There are some tourist attractions that are well deserving of their repute and stature; the Grand Ole Opry is one such spot in Nashville. Even though it’s not in the prettiest of locales—situated in a mega-mall parking lot, actually, in far East Nashville—it’s worthy of the trip out Briley Parkway (just close your eyes and pretend the iconic music hall is still surrounded by Opryland park, with screams from riders on the Wabash Canonball audible from the entrance).
Mom and I have been long-time theater buddies: Since I was a moody teen, we have had season tickets to the Broadway series at Nashville’s TPAC theater—a tradition that has been reinstated now that I’m a local once more—and we try to see as many shows at other theaters as our time allows. We also really love the Rockettes, and they make an annual pilgrimage to Music City to put on their Radio City Christmas Spectacular at the Opryland. And so we followed.
The show was absolutely fantastic, even better than I remembered. Some of the Christmas tunes had been jazzed up to sound more contemporary, and there was even a 3-D component. My very favorite part, though, was the Rockettes’ elaborate and hilarious The Twelve Days of Christmas routine. Which only beat out their traditional Parade of the Wooden Soldiers by a hair.
And, of course, they ended with the famed Living Nativity on stage (complete with a flock of sheep! and two camels!). The whole thing was what I needed to get me in the Christmas spirit. As it’s been in the 70s all fall long, it hasn’t really felt like Christmas (well, that and my family suffering a recent devastating loss).
Back in March when I went to the Friday night show, it was to see my long-time hometown pal Dustin Lynch perform his inaugural set at the Opry. He was phenomenal and since has only gained traction. (Cowboys & Angels is obviously his biggest hit, but check out Last Lap, which was written about cruising in our town, Tullahoma, as teenagers).
And then I wound up sitting next to him on a flight from Miami a few weeks ago!
I had tried to do a backstage tour with SVV back in 2009, but it was shortly after the terrible Nashville flood when the Opry was still closed down and damaged. So this was my first time poking around the dressing rooms, which was so fun. What girl hasn’t wished at some point in her life that she had her own backstage dressing room (and people to tend to her, too, of course)?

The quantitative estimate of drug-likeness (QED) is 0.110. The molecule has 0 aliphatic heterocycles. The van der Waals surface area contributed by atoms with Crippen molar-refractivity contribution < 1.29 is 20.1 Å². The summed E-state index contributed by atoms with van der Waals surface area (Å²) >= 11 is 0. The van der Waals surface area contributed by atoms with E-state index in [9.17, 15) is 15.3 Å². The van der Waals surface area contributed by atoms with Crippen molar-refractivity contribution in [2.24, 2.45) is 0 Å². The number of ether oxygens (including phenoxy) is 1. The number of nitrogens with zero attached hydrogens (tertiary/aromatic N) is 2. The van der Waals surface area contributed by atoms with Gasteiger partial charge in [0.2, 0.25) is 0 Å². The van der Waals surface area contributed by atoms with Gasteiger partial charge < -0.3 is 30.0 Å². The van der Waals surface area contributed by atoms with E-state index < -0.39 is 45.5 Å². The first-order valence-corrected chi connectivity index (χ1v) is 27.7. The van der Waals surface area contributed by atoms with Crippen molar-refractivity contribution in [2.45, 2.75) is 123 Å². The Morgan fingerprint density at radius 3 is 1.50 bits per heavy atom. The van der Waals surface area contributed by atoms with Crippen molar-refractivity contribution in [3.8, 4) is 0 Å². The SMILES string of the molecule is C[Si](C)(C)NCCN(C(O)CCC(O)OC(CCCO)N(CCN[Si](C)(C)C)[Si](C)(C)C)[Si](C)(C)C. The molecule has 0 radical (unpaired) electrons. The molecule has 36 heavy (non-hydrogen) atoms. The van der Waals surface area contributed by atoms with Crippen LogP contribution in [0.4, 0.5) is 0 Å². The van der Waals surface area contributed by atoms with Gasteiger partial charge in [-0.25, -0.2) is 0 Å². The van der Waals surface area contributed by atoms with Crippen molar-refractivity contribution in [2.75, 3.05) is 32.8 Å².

Pop culture fans will have a renewed interest in this tour, as many scenes from the TV show Nashville (for which I am actually being an extra today! right now! squeeee!) are shot here. It’s also just a fascinating trip back through the timeline of country music.
Yes, the Opry’s history is a long and storied one. I’ve written about it in plenty of magazine stories, but here’s a quick excerpt from my book, Tennessee Curiosities. (It’s not plagiarism if it’s your own words, right?)
Just like no section on Memphis is complete without a nod to Graceland, no chapter on Nashville is done until you talk about the Grand Ole Opry. It’s not merely a performance venue—and one of the world’s most famous at that—but the longest running live radio show in existence, broadcasting since 1925. Though it all started with a handful of investors winning an insurance company at an auction. Their eventual emblem “We Shield Millions” ended up being the radio’s call letters (WSM) when the company decided to venture into radio a quarter of a century later, beginning with a local broadcast that started with a hillbilly program and morphed into the WSM Barndance.
Later, the station evolved even further and brought in talent to perform live on the airwaves. Its repertoire mixed legendary names with relative newcomers. The Grand Ole Opry moved locations a few times, occupying the iconic Ryman Auditorium at one period as well, before settling into its permanent nest. In recent years, the Opry has paid guest visits to the Ryman at periodic intervals.
Today, it continues to air weekly live shows and houses hot country acts like Taylor Swift, Darius Rucker and the Zac Brown Band, as well as traveling shows such as the annual Radio City Christmas Spectacular and its main attraction, the Rockettes. But that six-foot circle of oak in the center of the stage bears the mark of all the cowboy boot-clad legends who came well before.
Through the beginning of February, the regularly scheduled Opry shows will all take place downtown at the Ryman Auditorium (an equally historic Nashville landmark), at which point tours will resume.
In a nutshell, where else are you going to pay a nominal fee to see a series of three songs by some of the hottest acts in country music? The answer: Nowhere. Get thyself to the Opry, stat.
Visitor’s Tips: The Rockettes will be performing through Dec. 24. If you’re in town, you should make the show a priority. Even if you don’t already have tickets, there were a ton of empty seats and many people buying tickets just before the performance. Though you can also check availability online, and right now you can you can get two tickets for one with the promo code RCLCB2.
Tickets for the weekly Tuesday, Friday and Saturday shows all start at $35 and don’t have to be purchased far in advance. Often, you can even buy them at the door, but if a huge name (like, for example, Carrie Underwood or Keith Urban) is taking the stage on your chosen date, I’d recommend purchasing tickets online.
There are three different tour options, which start at $21 for adults and $16 for youth.
Fun Fact: Members of the Opry are asked to perform at the venue 10 times each year!